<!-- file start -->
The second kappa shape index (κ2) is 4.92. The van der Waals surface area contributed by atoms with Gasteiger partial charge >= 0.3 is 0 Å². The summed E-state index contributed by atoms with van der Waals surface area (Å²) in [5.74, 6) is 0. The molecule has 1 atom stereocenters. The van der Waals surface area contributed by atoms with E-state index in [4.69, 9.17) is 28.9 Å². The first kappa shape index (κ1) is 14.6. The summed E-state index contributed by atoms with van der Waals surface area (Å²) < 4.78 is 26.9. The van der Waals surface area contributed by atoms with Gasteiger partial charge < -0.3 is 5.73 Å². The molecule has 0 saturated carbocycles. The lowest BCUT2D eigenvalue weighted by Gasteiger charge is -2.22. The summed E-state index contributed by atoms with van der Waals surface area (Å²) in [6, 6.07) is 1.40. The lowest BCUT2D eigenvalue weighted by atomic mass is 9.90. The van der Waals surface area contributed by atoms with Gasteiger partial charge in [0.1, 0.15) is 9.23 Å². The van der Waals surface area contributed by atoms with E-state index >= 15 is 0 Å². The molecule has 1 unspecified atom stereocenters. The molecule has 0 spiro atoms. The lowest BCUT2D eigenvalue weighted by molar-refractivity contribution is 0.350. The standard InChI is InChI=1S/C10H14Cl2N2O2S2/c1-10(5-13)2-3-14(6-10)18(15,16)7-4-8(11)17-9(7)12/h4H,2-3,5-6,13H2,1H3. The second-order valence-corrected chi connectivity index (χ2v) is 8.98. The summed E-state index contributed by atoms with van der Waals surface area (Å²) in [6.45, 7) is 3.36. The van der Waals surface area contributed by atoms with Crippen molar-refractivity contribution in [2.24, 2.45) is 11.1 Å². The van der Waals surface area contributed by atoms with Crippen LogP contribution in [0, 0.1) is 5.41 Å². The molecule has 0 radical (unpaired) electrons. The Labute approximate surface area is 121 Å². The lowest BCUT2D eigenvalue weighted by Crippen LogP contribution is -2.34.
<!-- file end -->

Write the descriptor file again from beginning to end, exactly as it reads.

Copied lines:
The second kappa shape index (κ2) is 4.92. The van der Waals surface area contributed by atoms with Gasteiger partial charge >= 0.3 is 0 Å². The summed E-state index contributed by atoms with van der Waals surface area (Å²) in [5.74, 6) is 0. The molecule has 1 atom stereocenters. The van der Waals surface area contributed by atoms with E-state index in [4.69, 9.17) is 28.9 Å². The first kappa shape index (κ1) is 14.6. The summed E-state index contributed by atoms with van der Waals surface area (Å²) < 4.78 is 26.9. The van der Waals surface area contributed by atoms with Gasteiger partial charge < -0.3 is 5.73 Å². The molecule has 0 saturated carbocycles. The lowest BCUT2D eigenvalue weighted by Gasteiger charge is -2.22. The summed E-state index contributed by atoms with van der Waals surface area (Å²) in [6, 6.07) is 1.40. The lowest BCUT2D eigenvalue weighted by atomic mass is 9.90. The van der Waals surface area contributed by atoms with Gasteiger partial charge in [0.1, 0.15) is 9.23 Å². The van der Waals surface area contributed by atoms with E-state index >= 15 is 0 Å². The molecule has 1 unspecified atom stereocenters. The molecule has 0 spiro atoms. The lowest BCUT2D eigenvalue weighted by molar-refractivity contribution is 0.350. The standard InChI is InChI=1S/C10H14Cl2N2O2S2/c1-10(5-13)2-3-14(6-10)18(15,16)7-4-8(11)17-9(7)12/h4H,2-3,5-6,13H2,1H3. The second-order valence-corrected chi connectivity index (χ2v) is 8.98. The summed E-state index contributed by atoms with van der Waals surface area (Å²) in [6.45, 7) is 3.36. The van der Waals surface area contributed by atoms with Crippen molar-refractivity contribution in [2.24, 2.45) is 11.1 Å². The van der Waals surface area contributed by atoms with Crippen LogP contribution in [0, 0.1) is 5.41 Å². The molecule has 0 radical (unpaired) electrons. The Labute approximate surface area is 121 Å². The lowest BCUT2D eigenvalue weighted by Crippen LogP contribution is -2.34.